Learning and development programs can sink vast budgets in order to boost employee engagement. By offering development opportunities, staff can cultivate the hard skills that groom them for leadership roles, or a promotion. It’s the well-trodden path to stimulate engagement, and for good reason.
A Gallup poll found that 87% of millennials (and 69% of non-millennials) view professional or career growth opportunities as important in their jobs.
But people do their best work, when they feel their best. When you drill deep into the data, what employees want most is to feel worthwhile, connected and appreciated.
According to PayScale’s survey of over 500,000 staff, appreciation mattered most for employee satisfaction. They want managers to invest in building their personal and professional skills, they want to be fulfilled by their role and they don’t want to feel invisible.
So, what if you could achieve this by embracing a culture of mentoring in your organisation?
Whether it takes the form of traditional, peer, or in groups, mentoring builds happy, productive and inclusive workplaces.
Mentoring, by its very nature, is a reciprocal relationship in which each person has a genuine desire to see the other succeed. The opportunity to connect and learn from each other fosters collaboration and inclusion, which can bring company values to life. Mentoring is a platform with equal opportunity for every person within an organisation.
And when people work on their personal and professional goals, they feel more connected to their work and a sense of achievement. The result is employees that feel more positively about the organisation they work for, and their career.
The opportunity to be mentored by senior staff can be also hugely empowering to emerging talent. This can pay dividends in engaged staff because they feel more positively about their organisation’s senior leadership. It also reinforces the belief that the organisation is providing opportunities for career growth, which supports employee retention.
Mentorship enables staff to tap into a mentor’s experience and expertise in order to development ‘soft’ or strategic skills which they might otherwise take years to cultivate on their own. These skills support employees to work smarter while nurturing talent for leadership roles.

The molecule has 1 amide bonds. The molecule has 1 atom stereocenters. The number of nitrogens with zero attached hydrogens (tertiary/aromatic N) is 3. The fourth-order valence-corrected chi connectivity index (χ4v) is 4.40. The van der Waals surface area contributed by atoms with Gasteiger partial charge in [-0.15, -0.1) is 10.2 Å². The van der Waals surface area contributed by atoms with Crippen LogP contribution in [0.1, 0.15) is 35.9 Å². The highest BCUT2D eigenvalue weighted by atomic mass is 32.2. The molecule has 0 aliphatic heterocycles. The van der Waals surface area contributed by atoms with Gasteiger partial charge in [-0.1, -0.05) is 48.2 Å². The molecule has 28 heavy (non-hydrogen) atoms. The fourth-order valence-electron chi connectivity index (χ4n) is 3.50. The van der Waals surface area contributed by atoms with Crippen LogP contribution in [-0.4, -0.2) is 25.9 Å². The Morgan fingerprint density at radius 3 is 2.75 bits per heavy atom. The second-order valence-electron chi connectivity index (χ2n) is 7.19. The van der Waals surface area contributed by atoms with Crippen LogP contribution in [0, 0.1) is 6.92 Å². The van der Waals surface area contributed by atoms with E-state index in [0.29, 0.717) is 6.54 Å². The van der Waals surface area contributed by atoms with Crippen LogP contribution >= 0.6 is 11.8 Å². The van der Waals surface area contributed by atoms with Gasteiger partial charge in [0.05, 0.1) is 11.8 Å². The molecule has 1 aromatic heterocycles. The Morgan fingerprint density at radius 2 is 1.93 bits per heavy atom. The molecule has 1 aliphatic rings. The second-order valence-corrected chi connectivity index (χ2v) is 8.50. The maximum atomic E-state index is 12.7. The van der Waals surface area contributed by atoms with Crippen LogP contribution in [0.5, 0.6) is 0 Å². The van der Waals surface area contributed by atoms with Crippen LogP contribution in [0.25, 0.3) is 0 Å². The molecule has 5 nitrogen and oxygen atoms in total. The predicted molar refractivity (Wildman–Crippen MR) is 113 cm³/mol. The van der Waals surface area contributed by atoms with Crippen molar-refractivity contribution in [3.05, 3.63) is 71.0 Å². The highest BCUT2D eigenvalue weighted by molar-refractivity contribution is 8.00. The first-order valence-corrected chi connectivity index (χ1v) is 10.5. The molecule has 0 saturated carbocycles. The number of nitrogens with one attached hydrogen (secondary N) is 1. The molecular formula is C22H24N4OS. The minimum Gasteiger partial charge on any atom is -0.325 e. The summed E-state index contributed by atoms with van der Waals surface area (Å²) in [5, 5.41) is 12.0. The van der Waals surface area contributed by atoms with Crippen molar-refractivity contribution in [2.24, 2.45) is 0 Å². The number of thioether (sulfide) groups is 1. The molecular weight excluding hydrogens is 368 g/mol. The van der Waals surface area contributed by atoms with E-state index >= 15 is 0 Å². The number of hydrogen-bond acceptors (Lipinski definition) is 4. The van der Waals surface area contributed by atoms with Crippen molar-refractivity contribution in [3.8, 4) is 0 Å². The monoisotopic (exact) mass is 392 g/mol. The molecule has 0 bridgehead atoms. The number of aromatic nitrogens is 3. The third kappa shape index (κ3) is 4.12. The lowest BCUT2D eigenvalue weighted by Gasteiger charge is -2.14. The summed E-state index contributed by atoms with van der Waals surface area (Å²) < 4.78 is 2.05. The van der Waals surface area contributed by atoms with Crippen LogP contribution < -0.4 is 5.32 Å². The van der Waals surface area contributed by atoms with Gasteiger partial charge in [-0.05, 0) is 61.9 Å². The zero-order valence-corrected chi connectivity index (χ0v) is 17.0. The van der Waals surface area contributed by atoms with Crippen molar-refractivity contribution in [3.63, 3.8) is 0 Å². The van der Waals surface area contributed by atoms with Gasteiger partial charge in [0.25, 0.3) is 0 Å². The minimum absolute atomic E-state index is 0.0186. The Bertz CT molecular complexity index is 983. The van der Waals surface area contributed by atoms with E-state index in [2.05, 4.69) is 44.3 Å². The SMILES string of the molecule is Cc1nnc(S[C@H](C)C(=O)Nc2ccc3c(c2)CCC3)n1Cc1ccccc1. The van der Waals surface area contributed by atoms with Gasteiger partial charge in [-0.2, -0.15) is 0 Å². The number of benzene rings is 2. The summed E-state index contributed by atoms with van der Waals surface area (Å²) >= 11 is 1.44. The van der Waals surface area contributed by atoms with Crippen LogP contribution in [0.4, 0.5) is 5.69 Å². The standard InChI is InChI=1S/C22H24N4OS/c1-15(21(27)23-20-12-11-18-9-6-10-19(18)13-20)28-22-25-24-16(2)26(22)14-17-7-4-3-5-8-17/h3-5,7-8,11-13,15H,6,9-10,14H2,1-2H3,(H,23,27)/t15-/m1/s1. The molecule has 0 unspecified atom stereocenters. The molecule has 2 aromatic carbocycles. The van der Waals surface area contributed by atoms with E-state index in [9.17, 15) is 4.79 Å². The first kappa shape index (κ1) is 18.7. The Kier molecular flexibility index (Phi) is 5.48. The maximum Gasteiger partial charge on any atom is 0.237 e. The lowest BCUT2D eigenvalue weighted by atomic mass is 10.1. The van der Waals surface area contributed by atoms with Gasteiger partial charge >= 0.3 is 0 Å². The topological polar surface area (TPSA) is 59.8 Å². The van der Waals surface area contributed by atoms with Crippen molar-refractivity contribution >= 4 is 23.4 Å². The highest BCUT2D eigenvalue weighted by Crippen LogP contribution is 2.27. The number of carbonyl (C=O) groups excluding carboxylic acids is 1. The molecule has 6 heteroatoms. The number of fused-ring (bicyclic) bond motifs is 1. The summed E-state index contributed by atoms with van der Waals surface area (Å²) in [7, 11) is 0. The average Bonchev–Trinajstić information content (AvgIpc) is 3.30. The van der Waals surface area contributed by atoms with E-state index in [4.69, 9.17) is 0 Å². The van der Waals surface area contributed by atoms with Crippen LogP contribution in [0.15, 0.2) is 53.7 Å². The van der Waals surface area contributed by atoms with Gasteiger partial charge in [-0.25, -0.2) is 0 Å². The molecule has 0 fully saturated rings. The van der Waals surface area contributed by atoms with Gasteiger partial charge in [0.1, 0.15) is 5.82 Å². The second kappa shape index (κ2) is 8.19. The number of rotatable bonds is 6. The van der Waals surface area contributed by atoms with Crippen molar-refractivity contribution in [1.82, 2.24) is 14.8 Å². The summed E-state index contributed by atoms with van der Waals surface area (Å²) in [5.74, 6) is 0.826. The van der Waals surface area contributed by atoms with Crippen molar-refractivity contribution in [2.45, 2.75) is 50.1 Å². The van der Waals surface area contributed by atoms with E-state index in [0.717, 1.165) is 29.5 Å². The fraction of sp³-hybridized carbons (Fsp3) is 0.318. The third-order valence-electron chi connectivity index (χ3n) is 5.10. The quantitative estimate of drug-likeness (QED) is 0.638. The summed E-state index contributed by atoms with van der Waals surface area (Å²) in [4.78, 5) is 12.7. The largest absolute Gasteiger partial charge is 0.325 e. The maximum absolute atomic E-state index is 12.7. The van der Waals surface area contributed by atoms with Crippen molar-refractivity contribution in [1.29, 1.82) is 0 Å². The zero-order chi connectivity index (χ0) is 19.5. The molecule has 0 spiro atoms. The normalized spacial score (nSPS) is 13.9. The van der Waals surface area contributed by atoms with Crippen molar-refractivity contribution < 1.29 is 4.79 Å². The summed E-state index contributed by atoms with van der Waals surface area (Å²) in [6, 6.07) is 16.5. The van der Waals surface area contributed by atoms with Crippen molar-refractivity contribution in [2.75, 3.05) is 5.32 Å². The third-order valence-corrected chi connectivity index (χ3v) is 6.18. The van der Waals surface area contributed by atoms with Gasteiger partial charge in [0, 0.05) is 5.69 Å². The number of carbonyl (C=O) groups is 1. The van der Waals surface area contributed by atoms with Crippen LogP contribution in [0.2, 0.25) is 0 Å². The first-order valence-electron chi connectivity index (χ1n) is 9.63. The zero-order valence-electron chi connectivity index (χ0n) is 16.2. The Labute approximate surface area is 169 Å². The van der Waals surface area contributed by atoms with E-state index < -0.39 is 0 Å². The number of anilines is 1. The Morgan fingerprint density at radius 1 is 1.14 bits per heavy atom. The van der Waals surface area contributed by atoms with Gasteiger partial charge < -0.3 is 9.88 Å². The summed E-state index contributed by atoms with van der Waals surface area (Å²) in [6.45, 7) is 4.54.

It’s little wonder that employees who receive mentoring are promoted five times more often than those who did not.
On the flipside, mentors get to groom talent while learning about emerging technologies. It can also re-engage senior staff to master core competencies that build better leaders, like how to motivate individual employees, and have conversations about performance and compensation.
The benefits of mentoring flow beyond cultivating engaged employees.
Mentoring makes effective use of company resources when compared with the cost of formal training. Organisations spend an average of $1200 per person per year on learning and development. Building and managing your own mentoring program using Mentorloop can dramatically improve people outcomes and in many cases, for less than $29 per person per year.
And while skilled workers are leaving jobs faster than ever before, mentoring provides learning and development opportunities that have a big impact on reducing employee turnover.
Implementing a mentoring program is just one step towards creating a culture of mentoring. A true mentoring culture mindset begins to emerge in an organisation when mentoring takes root as a personal and professional development best practice. This happens when mentoring is part of an organisation’s overall culture.
Find out how you can build a culture of mentoring at your organisation, with Mentorloop.